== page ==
What Shapes an Activist? 

“If we prematurely ask children to deal with problems beyond their understanding and control, then I think we cut them off from the possible sources of their strength.” 

“… there are healthy ways to foster environmentally aware, empowered students. One way to find the answer is to figure out what contributes to the development of environmental values in adults. What happened in the childhoods of environmentalists to make them grow up with strong ecological values? A handful of studies like this have been conducted, and when Louise Chawla of Kentucky State University reviewed them for her article, “Children’s Concern for the Natural Environment” in Children’s Environment Quarterly, she found a striking pattern. Most environmentalists attributed their commitment to a combination of two sources: “many hours spent outdoors in a keenly remembered wild or semi-wild place in childhood or adolescence, and an adult who taught respect for nature.” Not one of the conservationists surveyed explained his or her dedication as a reaction against exposure to an ugly environment.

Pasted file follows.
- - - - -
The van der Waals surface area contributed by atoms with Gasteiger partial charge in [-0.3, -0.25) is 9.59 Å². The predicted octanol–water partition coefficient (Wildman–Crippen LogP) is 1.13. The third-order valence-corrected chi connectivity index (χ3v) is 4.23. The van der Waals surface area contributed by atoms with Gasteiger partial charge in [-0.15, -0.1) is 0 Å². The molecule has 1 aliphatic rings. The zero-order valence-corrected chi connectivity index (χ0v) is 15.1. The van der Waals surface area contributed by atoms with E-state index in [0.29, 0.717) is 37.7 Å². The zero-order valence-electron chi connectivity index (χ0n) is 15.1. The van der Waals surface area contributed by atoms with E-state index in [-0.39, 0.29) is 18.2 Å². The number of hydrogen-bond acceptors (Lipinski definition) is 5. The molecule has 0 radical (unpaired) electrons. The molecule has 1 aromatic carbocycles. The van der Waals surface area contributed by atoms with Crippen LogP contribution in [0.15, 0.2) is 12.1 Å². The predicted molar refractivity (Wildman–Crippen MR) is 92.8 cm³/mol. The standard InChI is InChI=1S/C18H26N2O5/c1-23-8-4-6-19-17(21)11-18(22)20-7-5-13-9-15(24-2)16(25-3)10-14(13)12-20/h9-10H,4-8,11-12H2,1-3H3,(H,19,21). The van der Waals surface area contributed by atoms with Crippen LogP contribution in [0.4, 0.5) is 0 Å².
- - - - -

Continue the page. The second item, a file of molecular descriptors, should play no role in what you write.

photo: family plotWhat a simple solution. No rainforest curriculum, no environmental action, just opportunities to be in the natural world with modeling by a responsible adult.”  –David Soebel, 1998 YES! Magazine 

My takeaway goals for social and environmental justice with children and youth are: 

  1. Early Childhood: foster awe, wonder, and connection with the natural world/real people 
  2. Middle Childhood: Explore wider–neighborhood, city, learn about the world/people 
  3. Early Adolescence and up: Take initiative for Social Action–saving the world 

Within this outline, any idea for action that a child brings up independently is worth exploring and supporting. We believe in our ideas and act on them, that is our 5th principle after all! 

Go well, 

Kiersten E. Moore 

Director of Religious Exploration with Children and Youth 

Community Impact

Earlier this year, Vancouver Unitarians extended a grant to the Broadway Youth Services Centre (BYRC) through our stewardship with the Robert and Anna Koerner Community Fund. BYRC has been able to grow their food program and provide food security to participants and their families. Their program employs youth as peer navigators and has been a source of community support and pride during the COVID-19 pandemic.